   JOYCE CAROL OATES                           Born on June 16,                            1938, in Lockport,           ...
Connie - The fifteen-year-old protagonist of the story.  Connie is in the midst of an adolescent rebellion. She  argues wi...
 June - Connie’s older sister. June is nearly the   opposite of Connie. Twenty-four years old,  overweight, and still liv...
The Search for IndependenceConnie’s conflicts with her family    and efforts to make herself  sexually attractive are part...
Fantasy versus Reality   Although Connie works hard to present the   appearance of being a mature woman who isexperienced ...
 Joseph      Conrad( December 1857 – 3 August 1924)  was a Polish author      who wrote in      English after   settling ...
 Kayerts                  Carlier Makola - clerk, assistant, bookkeeper ofKayerts and Carlier (calls himself Henry Pric...
 The  story can also be read at a symbolic level. It focuses on the colonial situation in  Africa towards the end of the ...
 The   theme of incompetence,destructiveness and cruelty of colonialismis developed as a story of progresses. The gradual...
Eng am lit.
Eng am lit.
Eng am lit.
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Eng am lit.

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Transcript of "Eng am lit."

  1. 1.  JOYCE CAROL OATES  Born on June 16, 1938, in Lockport, New York, Joyce Carol Oates spent her childhood on her parents’ farm. Lockport, a small rural town, had struggled economically since the Great Depression, but it provided Oates with a wholesome environment in which to grow up.
  2. 2. Connie - The fifteen-year-old protagonist of the story. Connie is in the midst of an adolescent rebellion. She argues with her mother and sister, June, and neglects family life in favor of scoping out boys at the local restaurant. She tries to appear older and wiser than she is, and her head is filled with daydreams and popular music that feed her ideas of romance and love. Arnold Friend - A dangerous figure who comes to Connie’s house and threatens her. Ellie - A friend of Arnold’s. When Arnold drives up to Connie’s house, Ellie stays in the car, listening to music and watching while Arnold talks menacingly to Connie.
  3. 3.  June - Connie’s older sister. June is nearly the opposite of Connie. Twenty-four years old, overweight, and still living at home, she is a placid, dutiful daughter. She obeys her parents and does chores without complaining. Connie’s Mother - A near-constant source of frustration for Connie. Connie and her mother bicker constantly and disagree about almost everything. Connie’s mother envies Connie’s youth and beauty, which she herself has lost.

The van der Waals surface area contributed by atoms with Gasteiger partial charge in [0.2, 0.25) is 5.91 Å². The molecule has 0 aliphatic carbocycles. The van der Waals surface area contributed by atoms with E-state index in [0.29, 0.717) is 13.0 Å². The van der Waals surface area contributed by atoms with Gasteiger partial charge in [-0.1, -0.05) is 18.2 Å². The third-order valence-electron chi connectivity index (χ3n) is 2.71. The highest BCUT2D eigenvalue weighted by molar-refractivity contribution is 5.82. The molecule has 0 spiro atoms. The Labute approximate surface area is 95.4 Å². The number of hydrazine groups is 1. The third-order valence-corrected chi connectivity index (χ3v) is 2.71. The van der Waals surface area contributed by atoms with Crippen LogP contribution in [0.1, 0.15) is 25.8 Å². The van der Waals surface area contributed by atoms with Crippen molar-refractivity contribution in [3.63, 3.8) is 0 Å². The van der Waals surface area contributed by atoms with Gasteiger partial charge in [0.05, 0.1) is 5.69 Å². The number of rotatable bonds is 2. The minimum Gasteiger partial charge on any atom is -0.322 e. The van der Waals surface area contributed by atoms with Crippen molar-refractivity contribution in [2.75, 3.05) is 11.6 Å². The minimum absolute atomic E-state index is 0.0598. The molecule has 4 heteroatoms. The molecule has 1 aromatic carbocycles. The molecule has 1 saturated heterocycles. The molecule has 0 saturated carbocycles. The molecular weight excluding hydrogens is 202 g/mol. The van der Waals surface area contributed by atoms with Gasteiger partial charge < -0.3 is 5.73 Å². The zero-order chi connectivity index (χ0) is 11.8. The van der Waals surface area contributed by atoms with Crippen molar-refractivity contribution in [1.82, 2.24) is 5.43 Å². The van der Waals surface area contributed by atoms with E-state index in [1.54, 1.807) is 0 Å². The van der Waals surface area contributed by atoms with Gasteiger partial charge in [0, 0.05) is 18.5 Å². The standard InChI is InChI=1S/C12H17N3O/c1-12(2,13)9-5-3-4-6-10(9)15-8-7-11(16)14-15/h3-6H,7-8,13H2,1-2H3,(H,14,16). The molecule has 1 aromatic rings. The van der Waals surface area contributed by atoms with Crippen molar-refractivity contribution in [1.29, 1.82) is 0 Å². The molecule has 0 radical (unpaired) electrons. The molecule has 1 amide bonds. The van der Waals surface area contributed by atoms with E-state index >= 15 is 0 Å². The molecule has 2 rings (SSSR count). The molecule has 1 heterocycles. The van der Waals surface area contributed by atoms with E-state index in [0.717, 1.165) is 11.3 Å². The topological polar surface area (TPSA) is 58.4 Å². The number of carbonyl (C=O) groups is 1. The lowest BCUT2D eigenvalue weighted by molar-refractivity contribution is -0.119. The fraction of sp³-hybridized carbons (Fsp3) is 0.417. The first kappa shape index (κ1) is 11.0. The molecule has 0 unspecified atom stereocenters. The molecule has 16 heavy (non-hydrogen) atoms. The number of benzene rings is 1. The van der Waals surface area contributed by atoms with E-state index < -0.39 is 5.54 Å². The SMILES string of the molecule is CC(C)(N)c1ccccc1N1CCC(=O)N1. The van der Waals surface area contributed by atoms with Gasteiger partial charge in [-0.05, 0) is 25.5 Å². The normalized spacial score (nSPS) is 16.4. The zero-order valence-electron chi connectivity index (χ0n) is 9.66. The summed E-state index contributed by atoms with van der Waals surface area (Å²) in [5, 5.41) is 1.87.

4. 4. The Search for IndependenceConnie’s conflicts with her family and efforts to make herself sexually attractive are part of her search for independence. As a teenager, she is dependent on the adults in her life for care and discipline as well as for enabling her social life.
  5. 5. Fantasy versus Reality Although Connie works hard to present the appearance of being a mature woman who isexperienced with men, her encounter with Arnold reveals that this is only a performance. She has created an attractive adult persona through herclothing, hairstyle, and general behavior and gets the attention she desires from boys.
  6. 6.  Joseph Conrad( December 1857 – 3 August 1924) was a Polish author who wrote in English after settling in England. He was granted British Nationality in 1886, but always considered himself a Pole.
  7. 7.  Kayerts  Carlier Makola - clerk, assistant, bookkeeper ofKayerts and Carlier (calls himself Henry Price)  Gobila (father Gobila)  Gobilas people  Natives (involved in ivory deal)
  8. 8.  The story can also be read at a symbolic level. It focuses on the colonial situation in Africa towards the end of the nineteenth century and challenges readers to examinethe ethical questions raised by the policy of colonialism. From the very beginning it becomes clear that the title Outpost ofProgress is ironic, for the two white men are lazy and incompetent.
  9. 9.  The theme of incompetence,destructiveness and cruelty of colonialismis developed as a story of progresses. The gradual physical and moral deterioration of the two colonial administrators,leading to their death, can be interpreted as a reflection of the general state of colonialism.

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